Photographer’s theatrical style looks pretty, lacks substance

Art Review


Through March 22. 8:30 a.m.-5:30 p.m. Mondays-Fridays. Gallery See, Savannah College of Art and Design Atlanta, 1600 Peachtree Street, NE. Building C, Fourth Floor, 404-815-2931,

Bottom line: A pretty but inconsequential mix of commercial and fine art work shows photographer Claire Rosen's primary interest is quickly arresting the distracted 21st-century consumer.

Photographer Claire Rosen’s work is undeniably pretty. What, after all, is lovelier than young women in voluminous, ground-dusting dresses surrounded by dramatically crumbling old buildings open to the sky?

Rosen’s models in her Savannah College of Art and Design Atlanta show “Reverie” look like characters out of a music video or romance novel. A selection of Rosen’s work hangs on the fourth-floor Gallery See at SCAD, where it is undoubtedly meant to inspire students who long to — like Rosen — make some green after their very pricey art educations.

The photographer’s theatrical style is epitomized by works such as “Fairie Catching,” where a girl in a long white dress, whose stooped posture mimics the bent Spanish-moss-draped tree behind her, collects glowing creatures by a river bank.

Rosen is a 2006 graduate of the Savannah College of Art and Design who works in both fine and commercial art for companies like Neiman Marcus, Random House and Alex Randall Bespoke Lighting. Her romantic, at times quirky, style has a surface appeal that one imagines would lend itself nicely to the business of selling products.

“Reverie” includes examples of Rosen’s commissioned, commercial work and fine art work. All exhibit a shared tone of fantastic, theatrical imagery deeply invested in nature, and guided by the high drama of Greek myth and Brothers Grimm-worthy fairy tales of young girls and children adrift in natural settings.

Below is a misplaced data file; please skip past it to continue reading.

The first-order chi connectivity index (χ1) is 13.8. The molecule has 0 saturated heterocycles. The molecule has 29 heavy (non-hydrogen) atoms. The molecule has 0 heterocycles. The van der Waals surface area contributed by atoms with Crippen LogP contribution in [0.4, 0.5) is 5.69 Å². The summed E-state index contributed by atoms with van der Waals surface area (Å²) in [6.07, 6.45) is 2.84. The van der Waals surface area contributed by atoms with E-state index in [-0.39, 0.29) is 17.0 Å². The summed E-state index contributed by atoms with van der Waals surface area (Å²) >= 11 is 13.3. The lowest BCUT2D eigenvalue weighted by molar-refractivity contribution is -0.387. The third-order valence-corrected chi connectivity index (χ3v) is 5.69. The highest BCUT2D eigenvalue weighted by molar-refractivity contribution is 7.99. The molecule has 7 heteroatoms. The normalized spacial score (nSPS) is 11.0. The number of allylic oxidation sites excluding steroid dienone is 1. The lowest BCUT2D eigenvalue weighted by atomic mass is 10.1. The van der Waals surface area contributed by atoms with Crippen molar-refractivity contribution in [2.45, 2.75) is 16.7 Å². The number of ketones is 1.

Several pieces exhibited here draw heavily from Greek mythology. The Greek myth of Icarus, whose waxen wings are burned by flying too close to the sun, is dramatized in Rosen’s “Icarus Fallen” (2007), in which a young woman in a long olive-colored dress and angel wings lies prone beside a ladder. The Narcissus myth is played out in Rosen’s “Narcissus” (2008), a fashion magazine spin on the legend of a young man killed by his own vanity. Rosen’s image a young woman in requisite ball gown is entranced by her own reflection in a pool of water.

While the look of Rosen’s lyrical portraits of young women in stylized settings centers on a muted color scheme, a series of images of parrots, parakeets and macaws set against vintage wallpaper backdrops benefits from a focus on intense color and an interesting thematic juxtaposition. These are some of Rosen’s quirkier, more original works. The birds, in essence, perch amid the wallpapers’ pretend-trees, flowers and simulation of nature. This collision of real nature and representations of nature is a funny effect.

Works from a campaign for Alex Randall Bespoke Lighting offer images featuring Rosen’s repertoire of dramatic backdrops of nature and decaying buildings, now accessorized by an unsurprising focus on lighting. In an image called “Beware the Squirrels,” a group of clearly taxidermied squirrels appear to string a tree with lights. Two young children observe the scene from below. When Rosen pushes the lyrical envelope in works like this one, too often the results are less charming, even stultifying.

Such images are distracting enough, perhaps, to cause someone to pause while surveying a glossy fashion magazine, but like much of Rosen’s work, they don’t resonate much beyond their momentarily beguiling surfaces and tepid melodramas.

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